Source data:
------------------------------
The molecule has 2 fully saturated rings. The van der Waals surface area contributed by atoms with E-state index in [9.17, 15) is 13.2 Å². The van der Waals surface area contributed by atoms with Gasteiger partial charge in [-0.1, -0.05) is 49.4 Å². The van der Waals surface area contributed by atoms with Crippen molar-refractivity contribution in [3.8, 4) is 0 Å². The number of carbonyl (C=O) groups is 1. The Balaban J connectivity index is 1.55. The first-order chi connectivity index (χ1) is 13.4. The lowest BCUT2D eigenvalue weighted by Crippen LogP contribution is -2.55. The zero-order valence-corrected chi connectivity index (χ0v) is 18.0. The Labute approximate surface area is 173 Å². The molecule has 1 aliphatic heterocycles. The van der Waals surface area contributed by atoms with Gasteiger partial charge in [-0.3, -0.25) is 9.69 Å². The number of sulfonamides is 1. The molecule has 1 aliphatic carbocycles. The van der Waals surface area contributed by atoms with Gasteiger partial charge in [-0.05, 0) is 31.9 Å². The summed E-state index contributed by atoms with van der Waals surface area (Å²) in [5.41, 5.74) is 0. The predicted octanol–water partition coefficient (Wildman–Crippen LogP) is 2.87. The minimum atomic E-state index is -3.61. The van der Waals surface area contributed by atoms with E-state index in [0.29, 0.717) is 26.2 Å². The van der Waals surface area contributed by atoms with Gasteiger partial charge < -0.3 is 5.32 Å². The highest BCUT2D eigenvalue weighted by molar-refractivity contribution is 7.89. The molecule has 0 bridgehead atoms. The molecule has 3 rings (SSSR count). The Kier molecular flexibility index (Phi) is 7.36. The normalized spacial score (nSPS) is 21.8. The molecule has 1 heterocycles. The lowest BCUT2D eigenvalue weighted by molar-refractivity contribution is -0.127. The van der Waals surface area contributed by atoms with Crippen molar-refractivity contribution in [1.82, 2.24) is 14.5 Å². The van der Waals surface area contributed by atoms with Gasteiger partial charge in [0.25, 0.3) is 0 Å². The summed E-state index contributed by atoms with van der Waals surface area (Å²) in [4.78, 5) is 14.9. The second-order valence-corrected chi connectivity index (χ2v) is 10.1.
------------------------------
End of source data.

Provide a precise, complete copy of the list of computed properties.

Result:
The molecule has 2 fully saturated rings. The van der Waals surface area contributed by atoms with E-state index in [9.17, 15) is 13.2 Å². The van der Waals surface area contributed by atoms with Gasteiger partial charge in [-0.1, -0.05) is 49.4 Å². The van der Waals surface area contributed by atoms with Crippen molar-refractivity contribution in [3.8, 4) is 0 Å². The number of carbonyl (C=O) groups is 1. The Balaban J connectivity index is 1.55. The first-order chi connectivity index (χ1) is 13.4. The lowest BCUT2D eigenvalue weighted by Crippen LogP contribution is -2.55. The zero-order valence-corrected chi connectivity index (χ0v) is 18.0. The Labute approximate surface area is 173 Å². The molecule has 1 aliphatic heterocycles. The van der Waals surface area contributed by atoms with Gasteiger partial charge in [-0.3, -0.25) is 9.69 Å². The number of sulfonamides is 1. The molecule has 1 aliphatic carbocycles. The van der Waals surface area contributed by atoms with Gasteiger partial charge in [-0.05, 0) is 31.9 Å². The summed E-state index contributed by atoms with van der Waals surface area (Å²) in [5.41, 5.74) is 0. The predicted octanol–water partition coefficient (Wildman–Crippen LogP) is 2.87. The minimum atomic E-state index is -3.61. The van der Waals surface area contributed by atoms with E-state index in [0.29, 0.717) is 26.2 Å². The van der Waals surface area contributed by atoms with Gasteiger partial charge < -0.3 is 5.32 Å². The highest BCUT2D eigenvalue weighted by molar-refractivity contribution is 7.89. The molecule has 0 bridgehead atoms. The molecule has 3 rings (SSSR count). The Kier molecular flexibility index (Phi) is 7.36. The normalized spacial score (nSPS) is 21.8. The molecule has 1 heterocycles. The lowest BCUT2D eigenvalue weighted by molar-refractivity contribution is -0.127. The van der Waals surface area contributed by atoms with Crippen molar-refractivity contribution in [1.82, 2.24) is 14.5 Å². The van der Waals surface area contributed by atoms with Gasteiger partial charge in [0.25, 0.3) is 0 Å². The summed E-state index contributed by atoms with van der Waals surface area (Å²) in [4.78, 5) is 14.9. The second-order valence-corrected chi connectivity index (χ2v) is 10.1.